The presentation of the new “Market Report 2018” by the Labuan Financial Services Authority last week gives the opportunity to cast a light on Asia’s underreported Islamic finance hub and its future potential: Labuan.
Labuan is a federal territory of Malaysia comprising one large main and six smaller islands located off the northern coast of Borneo. The territory enjoys preferential tax status and has become an attractive destination for foreign companies from all over the world to register offshore branches since the foundation of the Labuan International Business and Financial Center (IBFC) under the Labuan Financial Services Authority in 1990 as Malaysia’s sole offshore financial hub within a special economic zone.
Today, Labuan is regarded as a premium financial centre for regional Asian companies looking to expand internationally, as well as for global companies entering Asian markets.
The IBFC meanwhile dropped the term “offshore” in the wake of the global crackdowns on tax havens in recent years and now identifies itself as a “midshore” financial centre that provides a balance between client confidentiality and stringent regulatory requirements. As such, it sees itself as a complement to established financial centres in Asia-Pacific, such as Singapore and Hong Kong.
But most of all, Labuan also has been marketing itself successfully as a hub for Islamic finance and Islamic businesses owing to its robust regulatory framework, including what the IBFC calls “the world’s first omnibus legislation governing all Islamic businesses in an international financial centre,” which covers not only Islamic banks and financial service providers, but also takaful and retakaful businesses, waqf and other foundations, Islamic family offices, Islamic trusts and Islamic wealth management service providers. It also regulates Islamic financial products formats and issues guidelines for Shariah advisory, sukuk issuances and Shariah-compliant captive structures.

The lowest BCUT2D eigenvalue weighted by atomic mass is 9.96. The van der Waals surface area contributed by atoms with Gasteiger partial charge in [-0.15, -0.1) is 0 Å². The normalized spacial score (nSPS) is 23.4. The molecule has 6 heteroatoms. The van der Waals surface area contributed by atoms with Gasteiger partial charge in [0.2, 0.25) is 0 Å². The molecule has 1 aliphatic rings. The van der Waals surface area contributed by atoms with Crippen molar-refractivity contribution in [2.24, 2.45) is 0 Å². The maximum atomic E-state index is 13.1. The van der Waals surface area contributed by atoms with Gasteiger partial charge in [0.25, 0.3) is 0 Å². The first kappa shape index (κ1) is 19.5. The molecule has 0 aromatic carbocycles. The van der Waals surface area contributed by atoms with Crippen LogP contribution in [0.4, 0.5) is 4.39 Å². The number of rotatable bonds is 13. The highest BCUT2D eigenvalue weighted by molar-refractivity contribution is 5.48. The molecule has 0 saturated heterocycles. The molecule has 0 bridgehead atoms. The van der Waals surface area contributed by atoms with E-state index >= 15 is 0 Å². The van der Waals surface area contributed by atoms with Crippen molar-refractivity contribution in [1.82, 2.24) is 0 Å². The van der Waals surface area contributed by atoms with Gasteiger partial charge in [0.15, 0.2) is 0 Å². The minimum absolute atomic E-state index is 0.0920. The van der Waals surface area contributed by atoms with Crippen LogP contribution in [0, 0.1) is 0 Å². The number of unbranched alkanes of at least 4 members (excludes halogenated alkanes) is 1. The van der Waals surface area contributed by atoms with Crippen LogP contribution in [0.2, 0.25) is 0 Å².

Those activities are trailed by the Labuan branch of the Malaysian International Islamic Finance Center, which adheres to the Labuan Islamic Financial Services and Securities Act, a legislative basis containing all the specific requirements governing Islamic finance in this particular jurisdiction.
Over the past five years, Labuan has been fairly successful in positioning itself as a home for Islamic finance businesses. According to the market report, Shariah-compliant assets grew from $1.6bn in 2014 to $3.2bn in 2018. From 2016 to 2017, the volume of assets made the largest jump by more than 63% to 3.1bn, while growing a further 2.4% to $3.2bn by the end of 2018.
Total financing generated by Labuan’s 16 Islamic banks (including the conventional banks with Islamic windows and one investment centre) increased by 8.4% to $2.7bn in 2018 over 2017, while non-resident customers accounted for 70.4% of this volume. Total Islamic deposits at IBFC-registered Islamic banks rose by 10% to $212.7mn, translating into a market share of 2.2% of total deposits at Labuan’s banks and financial institutions.
Labuan’s financial exchange also has eleven sukuk listed at a combined value of $7,7bn, representing 31.7% of total market capitalisation.
According to Danial Mah Abdullah, director of the Labuan Financial Services Authority, Labuan will further strengthen its exposure to the Islamic finance market and the halal economy with new initiatives and products.
“Malaysia has always played an important innovative role in Islamic financial services, boasting a comprehensive regulatory framework for Islamic banking, finance, takaful and asset management,” he said, adding that “as an extension to and in support of this, the Labuan International Business and Financial Center has also been an innovative bed for Islamic financial products.”
To attract more Islamic banks financial institutions to Labuan, under the Malaysia International Islamic Financial Center’s initiative, Islamic banks in Labuan have been given greater flexibility such as exemption from maintaining physical presence in Labuan.
Islamic banks incorporated in Labuan may open offices anywhere in Malaysia, subject to consideration by Labuan’s Financial Services Authority. Furthermore, there is no limitation on staffing and number of operational offices to be opened outside Labuan, and Islamic banks can conduct business in foreign currencies under this regulation.
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